that’ll be a good book…
The 5 secrets of Jesus
Secret #2: Model greatness
You are not a mistake or a cosmic blip. You were not born for comfort and a cubicle. You were made to hitch your life to a great cause. You were made for greatness.
Many of you have been told what you can’t do all your life. That’s why I rebelled. I knew there had to be a great cause somewhere and as a senior in college I found it. Pol Pot was killing off his country. Two million of them. Cambodia was dying. The genocide was spilling onto the national press. I knew that was it.
I knew that whatever greatness was in me wasn’t about me. At 21 years of age I learned that greatness depended on serving a great cause.
Secret #3: Create security and danger
Your first challenge is to become trustworthy and to help your disciple trust God with their identity. You’re second job is to throw them into the deep end and help them live there.
Unless we are safe to ourselves, we can’t ever be dangerous to the enemy. We can only ever gather up the courage we need as we probe the recesses of our souls and map the places at one time marked “forbidden.” Wounds we received at a tender age can grow infected and fester unless they are either leached of their poison or cauterized.
Secret #4: Invest deep
In this decentralized, disconnected society in which we live, you must design connection. To connect with your disciple requires your intentionality. And when you connect, it requires your vulnerability.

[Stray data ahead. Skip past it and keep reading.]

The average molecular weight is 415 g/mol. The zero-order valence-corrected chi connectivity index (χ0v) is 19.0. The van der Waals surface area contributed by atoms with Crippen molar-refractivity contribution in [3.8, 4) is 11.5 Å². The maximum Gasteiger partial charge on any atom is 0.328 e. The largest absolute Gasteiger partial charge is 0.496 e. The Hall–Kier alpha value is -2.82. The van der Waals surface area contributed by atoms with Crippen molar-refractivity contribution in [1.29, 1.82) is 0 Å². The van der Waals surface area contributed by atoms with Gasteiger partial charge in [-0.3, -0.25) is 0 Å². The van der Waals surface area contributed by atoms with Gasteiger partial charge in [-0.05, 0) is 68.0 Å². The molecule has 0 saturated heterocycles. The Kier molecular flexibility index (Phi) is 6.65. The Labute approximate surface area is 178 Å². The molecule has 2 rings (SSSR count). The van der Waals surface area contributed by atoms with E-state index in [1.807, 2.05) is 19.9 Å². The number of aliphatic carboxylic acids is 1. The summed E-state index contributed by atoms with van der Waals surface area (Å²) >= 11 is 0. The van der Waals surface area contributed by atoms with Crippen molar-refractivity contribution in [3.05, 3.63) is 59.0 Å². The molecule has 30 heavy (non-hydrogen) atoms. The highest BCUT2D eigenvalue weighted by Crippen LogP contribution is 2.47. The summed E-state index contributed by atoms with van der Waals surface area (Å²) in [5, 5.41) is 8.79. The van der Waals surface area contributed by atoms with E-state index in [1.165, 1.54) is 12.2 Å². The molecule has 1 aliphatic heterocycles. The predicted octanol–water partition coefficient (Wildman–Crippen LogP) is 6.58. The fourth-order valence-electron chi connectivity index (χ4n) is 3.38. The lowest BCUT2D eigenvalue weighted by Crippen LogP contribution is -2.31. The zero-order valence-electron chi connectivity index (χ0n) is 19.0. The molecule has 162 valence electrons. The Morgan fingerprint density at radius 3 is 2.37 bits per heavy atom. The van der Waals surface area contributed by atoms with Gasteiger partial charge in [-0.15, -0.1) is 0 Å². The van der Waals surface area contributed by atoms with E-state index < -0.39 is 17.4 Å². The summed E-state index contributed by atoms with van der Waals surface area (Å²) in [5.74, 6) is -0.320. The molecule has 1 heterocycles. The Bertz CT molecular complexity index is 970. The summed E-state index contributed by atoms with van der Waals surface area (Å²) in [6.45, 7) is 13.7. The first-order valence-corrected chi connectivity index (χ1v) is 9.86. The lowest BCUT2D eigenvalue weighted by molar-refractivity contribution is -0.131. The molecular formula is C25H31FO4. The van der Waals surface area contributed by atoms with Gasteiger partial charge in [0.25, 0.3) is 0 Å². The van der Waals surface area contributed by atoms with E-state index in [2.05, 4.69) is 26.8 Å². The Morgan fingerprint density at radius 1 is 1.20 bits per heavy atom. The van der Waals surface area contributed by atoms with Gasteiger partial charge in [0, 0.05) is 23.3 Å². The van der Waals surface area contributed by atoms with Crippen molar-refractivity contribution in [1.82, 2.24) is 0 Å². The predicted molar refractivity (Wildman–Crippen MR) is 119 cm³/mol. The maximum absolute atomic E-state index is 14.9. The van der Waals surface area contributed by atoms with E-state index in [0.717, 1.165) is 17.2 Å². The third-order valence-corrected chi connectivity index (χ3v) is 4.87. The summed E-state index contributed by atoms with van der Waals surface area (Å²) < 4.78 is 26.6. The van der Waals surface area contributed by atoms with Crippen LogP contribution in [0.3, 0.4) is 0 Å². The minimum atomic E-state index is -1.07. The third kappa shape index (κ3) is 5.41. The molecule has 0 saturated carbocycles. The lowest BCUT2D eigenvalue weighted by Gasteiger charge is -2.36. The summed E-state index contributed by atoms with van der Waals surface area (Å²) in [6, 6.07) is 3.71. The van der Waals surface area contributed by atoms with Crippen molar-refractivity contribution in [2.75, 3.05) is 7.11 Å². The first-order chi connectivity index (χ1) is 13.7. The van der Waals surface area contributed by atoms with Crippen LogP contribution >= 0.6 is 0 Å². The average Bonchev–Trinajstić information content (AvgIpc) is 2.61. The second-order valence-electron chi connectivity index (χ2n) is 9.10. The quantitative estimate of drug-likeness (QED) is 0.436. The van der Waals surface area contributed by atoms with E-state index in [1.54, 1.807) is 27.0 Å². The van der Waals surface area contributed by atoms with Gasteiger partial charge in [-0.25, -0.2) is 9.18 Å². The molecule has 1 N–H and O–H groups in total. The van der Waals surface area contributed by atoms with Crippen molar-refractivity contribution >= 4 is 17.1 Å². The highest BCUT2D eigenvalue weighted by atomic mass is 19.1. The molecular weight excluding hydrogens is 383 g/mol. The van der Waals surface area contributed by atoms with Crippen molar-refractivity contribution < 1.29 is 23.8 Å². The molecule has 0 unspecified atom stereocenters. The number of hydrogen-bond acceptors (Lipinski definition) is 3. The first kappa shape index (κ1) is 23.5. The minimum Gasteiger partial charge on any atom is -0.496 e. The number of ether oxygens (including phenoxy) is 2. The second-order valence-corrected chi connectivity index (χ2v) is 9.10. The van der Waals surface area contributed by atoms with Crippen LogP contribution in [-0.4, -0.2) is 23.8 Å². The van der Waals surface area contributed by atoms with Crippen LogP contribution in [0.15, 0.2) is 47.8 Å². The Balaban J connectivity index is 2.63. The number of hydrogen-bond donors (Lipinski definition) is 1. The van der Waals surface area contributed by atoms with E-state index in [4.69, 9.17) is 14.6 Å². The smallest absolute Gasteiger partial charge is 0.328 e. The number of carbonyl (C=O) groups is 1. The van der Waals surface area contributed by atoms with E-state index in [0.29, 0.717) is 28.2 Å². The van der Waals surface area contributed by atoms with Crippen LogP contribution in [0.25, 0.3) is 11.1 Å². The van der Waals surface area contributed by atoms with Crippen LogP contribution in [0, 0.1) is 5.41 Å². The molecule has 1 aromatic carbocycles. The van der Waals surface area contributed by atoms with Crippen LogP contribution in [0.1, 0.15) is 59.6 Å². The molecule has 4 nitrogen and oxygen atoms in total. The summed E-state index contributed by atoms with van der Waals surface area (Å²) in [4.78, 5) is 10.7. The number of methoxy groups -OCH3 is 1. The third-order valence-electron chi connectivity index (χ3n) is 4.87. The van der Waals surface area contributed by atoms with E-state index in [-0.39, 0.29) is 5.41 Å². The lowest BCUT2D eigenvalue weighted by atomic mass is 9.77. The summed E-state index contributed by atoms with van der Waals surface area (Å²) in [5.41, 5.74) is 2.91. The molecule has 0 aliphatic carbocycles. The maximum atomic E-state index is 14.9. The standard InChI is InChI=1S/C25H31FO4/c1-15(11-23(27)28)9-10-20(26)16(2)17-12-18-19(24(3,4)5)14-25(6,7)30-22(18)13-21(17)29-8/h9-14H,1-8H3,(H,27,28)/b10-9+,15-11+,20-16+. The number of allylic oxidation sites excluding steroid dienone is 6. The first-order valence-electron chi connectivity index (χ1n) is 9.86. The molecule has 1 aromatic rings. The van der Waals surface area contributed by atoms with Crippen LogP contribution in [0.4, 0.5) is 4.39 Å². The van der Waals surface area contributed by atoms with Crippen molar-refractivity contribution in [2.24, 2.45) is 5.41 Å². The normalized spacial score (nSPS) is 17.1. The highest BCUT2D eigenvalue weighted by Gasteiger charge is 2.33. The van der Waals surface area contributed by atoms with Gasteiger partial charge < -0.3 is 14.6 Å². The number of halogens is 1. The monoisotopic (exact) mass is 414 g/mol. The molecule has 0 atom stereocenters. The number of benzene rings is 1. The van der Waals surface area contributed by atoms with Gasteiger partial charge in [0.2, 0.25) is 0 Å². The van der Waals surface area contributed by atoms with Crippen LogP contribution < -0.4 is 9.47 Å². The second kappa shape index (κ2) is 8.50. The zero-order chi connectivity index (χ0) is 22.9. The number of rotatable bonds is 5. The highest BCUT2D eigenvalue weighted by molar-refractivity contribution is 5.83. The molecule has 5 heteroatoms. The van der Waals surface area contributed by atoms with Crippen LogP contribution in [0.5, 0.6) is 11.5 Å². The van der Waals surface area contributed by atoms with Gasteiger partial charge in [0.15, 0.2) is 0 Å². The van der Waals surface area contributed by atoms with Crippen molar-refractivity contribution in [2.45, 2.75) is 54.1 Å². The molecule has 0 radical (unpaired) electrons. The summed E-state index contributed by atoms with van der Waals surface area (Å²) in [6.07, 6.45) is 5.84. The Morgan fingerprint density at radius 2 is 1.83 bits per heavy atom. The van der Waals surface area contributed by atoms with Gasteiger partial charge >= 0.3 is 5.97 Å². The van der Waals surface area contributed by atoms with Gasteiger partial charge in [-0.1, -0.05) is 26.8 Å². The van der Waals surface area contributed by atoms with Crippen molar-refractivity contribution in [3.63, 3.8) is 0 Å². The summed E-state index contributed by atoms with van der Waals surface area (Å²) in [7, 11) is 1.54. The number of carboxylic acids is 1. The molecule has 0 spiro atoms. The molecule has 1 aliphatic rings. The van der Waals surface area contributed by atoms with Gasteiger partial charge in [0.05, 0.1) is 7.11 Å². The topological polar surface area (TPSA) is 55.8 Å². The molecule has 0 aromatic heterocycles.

Exposing your areas of weakness is a costly and brave act. It takes a strong person to say, “I’m messed up too.” But sharing that kicks off a cycle of reciprocity that helps lead your disciple into realms of self-discovery where they can begin to see that only God is adequate to help them. And ultimately, trust-building is of no use unless you put it to the test in challenging your disciple to grow at the deepest level.
Secret #5: Invest long
If Jesus invested three years in his disciples (that’s 15,000 hours!) using an intensive model of ministry, that should be our pattern too. We’ve just gotten a little far afield from his pattern. The average youth minister may get three hours a week invested in a student’s life. That’s 468 hours over three years. Not even 3% of Jesus’ model. Of course we’re going to fail! The amazing thing is that we’d so easily sell out to a model that has so little hope of success. The answer is radical: follow Jesus’ pattern. Remember how skittish the disciples were after he’d died? They just barely caught on – it took time for them to get it. Making disciples takes time! It is relational, There are no shortcuts.
Agree with Matt.
Thanks Seth, I say finish the book!! What a great tool for this generation!
Thanks, Seth. These principles are good. Many of us have a struggle with sustaining relationships over time.
The disciples may have sometimes gotten sick of each other but they sure knew the heart, views, dreams and passions of each– no doubt.
By the way I am forwarding this note to Mark Sweeney in Florida.
Good advice, Seth. It checks my tendency to be a hermit. Thanks
Thank you! Lots to digest here…